Saturday, July 21, 2012

Review: The Shoemaker's Wife by Adriana Trigiani

The Shoemaker's Wife
Author: Adriana Trigiani
Published: April 3, 2012
Genre: historical fiction
Hardcover: 496 pages
Source: borrowed from the library

My Rating: 4 stars

Synopsis (from GoodReads): Majestic and haunting beauty of the Italian Alps is the setting of the first meeting of Enza, a practical beauty, and Ciro, a strapping mountain boy, who meet as teenagers, despite growing up in villages just a few miles apart. At the turn of the last century, when Ciro catches the local priest in a scandal, he is banished from his village and sent to hide in America as an apprentice to a shoemaker in Little Italy. Without explanation, he leaves a bereft Enza behind. Soon, Enza's family faces disaster and she, too, is forced to go to America with her father to secure their future.

Unbeknownst to one another, they both build fledgling lives in America, Ciro masters shoemaking and Enza takes a factory job in Hoboken until fate intervenes and reunites them. But it is too late: Ciro has volunteered to serve in World War I and Enza, determined to forge a life without him, begins her impressive career as a seamstress at the Metropolitan Opera House that will sweep her into the glamorous salons of Manhattan and into the life of the international singing sensation, Enrico Caruso. 

From the stately mansions of Carnegie Hill, to the cobblestone streets of Little Italy, over the perilous cliffs of northern Italy, to the white-capped lakes of northern Minnesota, these star-crossed lovers meet and separate, until, finally, the power of their love changes both of their lives forever. 

Lush and evocative, told in tantalizing detail and enriched with lovable, unforgettable characters, The Shoemaker's Wife is a portrait of the times, the places and the people who defined the immigrant experience, claiming their portion of the American dream with ambition and resolve, cutting it to fit their needs like the finest Italian silk.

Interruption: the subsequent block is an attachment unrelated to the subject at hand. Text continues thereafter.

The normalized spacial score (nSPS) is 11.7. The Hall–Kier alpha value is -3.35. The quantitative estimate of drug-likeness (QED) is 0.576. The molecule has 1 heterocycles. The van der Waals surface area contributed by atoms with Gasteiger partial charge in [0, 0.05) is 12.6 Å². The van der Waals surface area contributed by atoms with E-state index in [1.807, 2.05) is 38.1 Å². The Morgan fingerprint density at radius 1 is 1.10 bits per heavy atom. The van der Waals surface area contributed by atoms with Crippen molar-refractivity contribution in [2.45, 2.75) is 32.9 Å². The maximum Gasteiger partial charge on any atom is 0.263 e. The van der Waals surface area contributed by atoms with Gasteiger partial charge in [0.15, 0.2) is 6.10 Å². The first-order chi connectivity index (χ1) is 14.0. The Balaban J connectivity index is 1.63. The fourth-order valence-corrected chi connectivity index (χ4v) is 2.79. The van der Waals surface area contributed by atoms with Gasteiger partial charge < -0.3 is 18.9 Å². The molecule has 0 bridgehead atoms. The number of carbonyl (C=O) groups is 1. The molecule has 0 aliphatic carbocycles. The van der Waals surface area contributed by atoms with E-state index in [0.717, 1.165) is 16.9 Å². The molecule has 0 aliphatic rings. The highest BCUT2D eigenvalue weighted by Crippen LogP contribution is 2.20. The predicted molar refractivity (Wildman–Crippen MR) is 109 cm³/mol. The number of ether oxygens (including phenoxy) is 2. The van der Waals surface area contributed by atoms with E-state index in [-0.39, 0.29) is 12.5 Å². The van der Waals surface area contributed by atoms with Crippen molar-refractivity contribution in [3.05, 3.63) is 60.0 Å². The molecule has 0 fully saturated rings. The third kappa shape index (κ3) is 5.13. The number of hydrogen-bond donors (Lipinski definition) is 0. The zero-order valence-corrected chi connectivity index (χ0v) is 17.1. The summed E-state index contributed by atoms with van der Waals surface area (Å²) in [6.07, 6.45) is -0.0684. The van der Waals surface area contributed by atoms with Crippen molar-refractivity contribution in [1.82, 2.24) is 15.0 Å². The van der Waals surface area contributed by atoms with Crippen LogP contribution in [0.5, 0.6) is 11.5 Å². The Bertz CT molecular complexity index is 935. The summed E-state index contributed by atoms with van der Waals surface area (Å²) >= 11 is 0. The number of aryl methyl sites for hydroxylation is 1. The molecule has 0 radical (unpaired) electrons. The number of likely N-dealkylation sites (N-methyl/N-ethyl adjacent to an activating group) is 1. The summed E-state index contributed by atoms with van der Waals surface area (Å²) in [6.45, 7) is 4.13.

My Thoughts: Wow. Where to begin with this epic novel. To say it's one of the best books I've read this year is an understatement (and I've read some really good ones). This is an epic story, not just of two people in love with one another, but an epic tale of the American dream. Ciro and Enza come over from America and work in their respective trades, building lives for themselves in this new world. They become masters of what they do and are able to live out the American dream when Ciro opens his own business. They work hard to support themselves and give their lives to building a business and home.

Adriana Trigiani's characters are so real and she continues that in this book. Enza seemed like someone who I would know (if I was alive way back then). I immediately liked her and was rooting for her to find happiness in America. Ciro is endearing from the moment that he is introduced and you can't help but love him, even if he seems a little stupid at times (how could he lead Enza on like that when they were young?!?) I also loved how Trigiani switched between the two as narrators. It made the story so rich when you could see what each one was doing.

So, I loved the book. Why did I only give it 4 stars then? For me, the ending was too fast. It may be a case of wishing that this book would never end, but I felt too rushed. I thought that it could have been a bit more drawn out and not wrapped up so perfectly, or maybe ended a little earlier. Either way, that's the only downside of this book for me. Trigiani is now one of my favorite authors and this book was such a magnificent work. If you haven't read Trigiani's novels, then you need to give her a try. I don't think that you will be disappointed.


  1. I have been wanting to read this one for a while and after reading your review I am going to order a copy from my library today. It sounds like a great read!

  2. Terrific review! The Shoemaker's Wife sounds like a book I should add to my must-read list! Rushed endings aren't great, so I'll watch for that to see if it feels rushed to me too. Didn't this author get her beginnings in fame while acting in The Cosby Show or something similar?